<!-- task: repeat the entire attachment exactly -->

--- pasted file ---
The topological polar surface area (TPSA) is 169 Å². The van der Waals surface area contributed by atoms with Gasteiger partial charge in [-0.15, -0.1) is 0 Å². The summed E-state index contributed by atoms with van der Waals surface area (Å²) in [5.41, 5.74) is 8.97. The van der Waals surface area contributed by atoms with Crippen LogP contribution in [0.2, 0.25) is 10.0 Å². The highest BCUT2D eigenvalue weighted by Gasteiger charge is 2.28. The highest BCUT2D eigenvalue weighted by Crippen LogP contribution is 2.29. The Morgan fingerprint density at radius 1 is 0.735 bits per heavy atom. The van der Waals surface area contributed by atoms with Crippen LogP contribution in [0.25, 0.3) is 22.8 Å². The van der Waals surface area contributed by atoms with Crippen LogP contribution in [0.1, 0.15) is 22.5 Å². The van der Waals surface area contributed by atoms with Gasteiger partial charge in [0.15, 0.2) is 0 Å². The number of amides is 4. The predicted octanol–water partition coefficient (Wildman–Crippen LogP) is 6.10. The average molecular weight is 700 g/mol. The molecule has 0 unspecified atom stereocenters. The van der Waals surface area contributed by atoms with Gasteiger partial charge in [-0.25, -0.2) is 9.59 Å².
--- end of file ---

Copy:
The topological polar surface area (TPSA) is 169 Å². The van der Waals surface area contributed by atoms with Gasteiger partial charge in [-0.15, -0.1) is 0 Å². The summed E-state index contributed by atoms with van der Waals surface area (Å²) in [5.41, 5.74) is 8.97. The van der Waals surface area contributed by atoms with Crippen LogP contribution in [0.2, 0.25) is 10.0 Å². The highest BCUT2D eigenvalue weighted by Gasteiger charge is 2.28. The highest BCUT2D eigenvalue weighted by Crippen LogP contribution is 2.29. The Morgan fingerprint density at radius 1 is 0.735 bits per heavy atom. The van der Waals surface area contributed by atoms with Crippen LogP contribution in [0.25, 0.3) is 22.8 Å². The van der Waals surface area contributed by atoms with Crippen LogP contribution in [0.1, 0.15) is 22.5 Å². The van der Waals surface area contributed by atoms with Gasteiger partial charge in [0.15, 0.2) is 0 Å². The number of amides is 4. The predicted octanol–water partition coefficient (Wildman–Crippen LogP) is 6.10. The average molecular weight is 700 g/mol. The molecule has 0 unspecified atom stereocenters. The van der Waals surface area contributed by atoms with Gasteiger partial charge in [-0.25, -0.2) is 9.59 Å².